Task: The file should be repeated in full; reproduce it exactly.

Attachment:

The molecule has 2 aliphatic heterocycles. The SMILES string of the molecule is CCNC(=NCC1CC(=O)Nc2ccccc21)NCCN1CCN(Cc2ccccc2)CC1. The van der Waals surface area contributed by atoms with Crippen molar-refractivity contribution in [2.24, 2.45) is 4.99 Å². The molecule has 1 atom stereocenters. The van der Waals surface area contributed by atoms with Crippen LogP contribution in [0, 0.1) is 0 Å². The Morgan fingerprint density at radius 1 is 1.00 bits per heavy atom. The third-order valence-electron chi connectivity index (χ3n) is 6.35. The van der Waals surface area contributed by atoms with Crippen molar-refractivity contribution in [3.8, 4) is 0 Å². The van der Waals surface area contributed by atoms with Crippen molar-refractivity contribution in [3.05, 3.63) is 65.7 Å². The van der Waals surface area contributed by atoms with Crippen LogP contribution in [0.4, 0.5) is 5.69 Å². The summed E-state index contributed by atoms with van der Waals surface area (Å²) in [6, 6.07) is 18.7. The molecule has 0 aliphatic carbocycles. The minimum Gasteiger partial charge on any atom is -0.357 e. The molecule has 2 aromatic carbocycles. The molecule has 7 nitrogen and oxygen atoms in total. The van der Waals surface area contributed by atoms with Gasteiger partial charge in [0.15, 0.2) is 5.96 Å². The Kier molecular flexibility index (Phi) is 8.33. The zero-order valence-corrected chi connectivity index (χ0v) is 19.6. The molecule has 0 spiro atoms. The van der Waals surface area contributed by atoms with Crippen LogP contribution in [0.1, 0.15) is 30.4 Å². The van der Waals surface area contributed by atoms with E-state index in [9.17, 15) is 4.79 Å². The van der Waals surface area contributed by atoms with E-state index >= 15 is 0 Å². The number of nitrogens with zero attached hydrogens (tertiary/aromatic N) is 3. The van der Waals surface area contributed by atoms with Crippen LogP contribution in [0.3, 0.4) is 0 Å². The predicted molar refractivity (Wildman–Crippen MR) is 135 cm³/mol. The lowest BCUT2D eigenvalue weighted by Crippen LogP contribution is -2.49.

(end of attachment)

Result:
The molecule has 2 aliphatic heterocycles. The SMILES string of the molecule is CCNC(=NCC1CC(=O)Nc2ccccc21)NCCN1CCN(Cc2ccccc2)CC1. The van der Waals surface area contributed by atoms with Crippen molar-refractivity contribution in [2.24, 2.45) is 4.99 Å². The molecule has 1 atom stereocenters. The van der Waals surface area contributed by atoms with Crippen LogP contribution in [0, 0.1) is 0 Å². The Morgan fingerprint density at radius 1 is 1.00 bits per heavy atom. The third-order valence-electron chi connectivity index (χ3n) is 6.35. The van der Waals surface area contributed by atoms with Crippen molar-refractivity contribution in [3.8, 4) is 0 Å². The van der Waals surface area contributed by atoms with Crippen molar-refractivity contribution in [3.05, 3.63) is 65.7 Å². The van der Waals surface area contributed by atoms with Crippen LogP contribution in [0.4, 0.5) is 5.69 Å². The summed E-state index contributed by atoms with van der Waals surface area (Å²) in [6, 6.07) is 18.7. The molecule has 0 aliphatic carbocycles. The minimum Gasteiger partial charge on any atom is -0.357 e. The molecule has 2 aromatic carbocycles. The molecule has 7 nitrogen and oxygen atoms in total. The van der Waals surface area contributed by atoms with Gasteiger partial charge in [0.15, 0.2) is 5.96 Å². The Kier molecular flexibility index (Phi) is 8.33. The zero-order valence-corrected chi connectivity index (χ0v) is 19.6. The molecule has 0 spiro atoms. The van der Waals surface area contributed by atoms with Crippen LogP contribution in [0.1, 0.15) is 30.4 Å². The van der Waals surface area contributed by atoms with E-state index in [9.17, 15) is 4.79 Å². The van der Waals surface area contributed by atoms with E-state index >= 15 is 0 Å². The number of nitrogens with zero attached hydrogens (tertiary/aromatic N) is 3. The van der Waals surface area contributed by atoms with Crippen LogP contribution in [0.3, 0.4) is 0 Å². The predicted molar refractivity (Wildman–Crippen MR) is 135 cm³/mol. The lowest BCUT2D eigenvalue weighted by Crippen LogP contribution is -2.49.